Epigenetic and transcriptional regulation of IL-4 induced CCL17 production in human monocytes and murine macrophages
- University of Melbourne, Department of Medicine, Royal Melbourne Hospital.
- Australian Institute for Musculoskeletal Science (AIMSS), The University of Melbourne and Western Health.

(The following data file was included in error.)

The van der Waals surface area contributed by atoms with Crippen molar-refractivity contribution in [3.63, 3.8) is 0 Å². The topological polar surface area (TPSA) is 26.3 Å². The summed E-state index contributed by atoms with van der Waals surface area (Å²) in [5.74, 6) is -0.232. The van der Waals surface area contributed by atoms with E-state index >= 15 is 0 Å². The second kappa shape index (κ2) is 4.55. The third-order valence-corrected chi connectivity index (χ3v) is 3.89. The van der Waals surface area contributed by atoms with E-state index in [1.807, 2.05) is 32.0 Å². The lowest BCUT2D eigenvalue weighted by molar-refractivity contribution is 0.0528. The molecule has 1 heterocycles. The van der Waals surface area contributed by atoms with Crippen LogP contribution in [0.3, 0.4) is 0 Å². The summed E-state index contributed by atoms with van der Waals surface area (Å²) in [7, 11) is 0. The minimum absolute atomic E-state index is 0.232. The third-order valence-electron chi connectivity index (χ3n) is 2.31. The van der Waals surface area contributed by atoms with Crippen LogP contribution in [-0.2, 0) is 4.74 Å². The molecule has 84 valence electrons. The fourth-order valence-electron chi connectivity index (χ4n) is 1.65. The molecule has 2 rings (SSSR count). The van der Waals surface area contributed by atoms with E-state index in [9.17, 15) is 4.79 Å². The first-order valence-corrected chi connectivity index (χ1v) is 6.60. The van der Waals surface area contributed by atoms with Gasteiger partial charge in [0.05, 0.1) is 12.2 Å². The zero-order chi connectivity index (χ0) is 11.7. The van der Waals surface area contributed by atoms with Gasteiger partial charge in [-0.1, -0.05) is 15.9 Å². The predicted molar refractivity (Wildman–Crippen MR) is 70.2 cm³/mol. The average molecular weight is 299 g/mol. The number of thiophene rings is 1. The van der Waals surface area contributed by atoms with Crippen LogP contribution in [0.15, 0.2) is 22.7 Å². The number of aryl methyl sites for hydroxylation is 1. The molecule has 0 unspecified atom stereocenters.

Interleukin- 4 (IL4) is an anti- inflammatory cytokine and alternative macrophage activator, recognized as a hallmark cytokine of Th2- associated diseases. On the other hand, granulocyte- macrophage colony stimulating factor (GM-CSF) is a pro-inflammatory hematopoietic cytokine and involved in the development of autoimmune inflammatory diseases, such as rheumatoid arthritis. Despite the opposing inflammatory roles of these two cytokines, GM-CSF and IL4 are used together to enhance in vitro differentiation of monocytes into dendritic cells. We have previously reported that GM-CSF can induce the secretion of chemokine (C-C motif) ligand 17 (CCL17) from monocytes in an interferon regulatory factor 4 (IRF4)-dependent manner. Interestingly, CCL17 is also an upregulated marker of IL4 polarised M2 macrophages. We investigated whether the IL4 induced CCL17 pathway shared any common elements with the established GM-CSF pathway. We report here that, like GM-CSF, IL4 induces CCL17 expression in an IRF4 dependent manner. IL4 also enhances the expression and activity of Jumanji domain-containing protein 3 (JMJD3) demethylase which epigenetically upregulates IRF4 expression. Signal transducer and activator of transcription 6 (STAT6) is activated by IL4, not GM-CSF, and silencing the STAT6 gene led to a decrease in CCL17 formation, as well as that of its upstream regulators, JMJD3 and IRF4. Moreover, IL4 treatment of human monocytes resulted in an increased association of STAT6 to the promoter regions of the CCL17, IRF4 and JMJD3 genes. Thus, despite the different and almost opposing roles GM-CSF and IL4 play in inflammation, these 2 cytokines share a common signaling pathway in regulating CCL17 production in human monocytes and murine macrophages.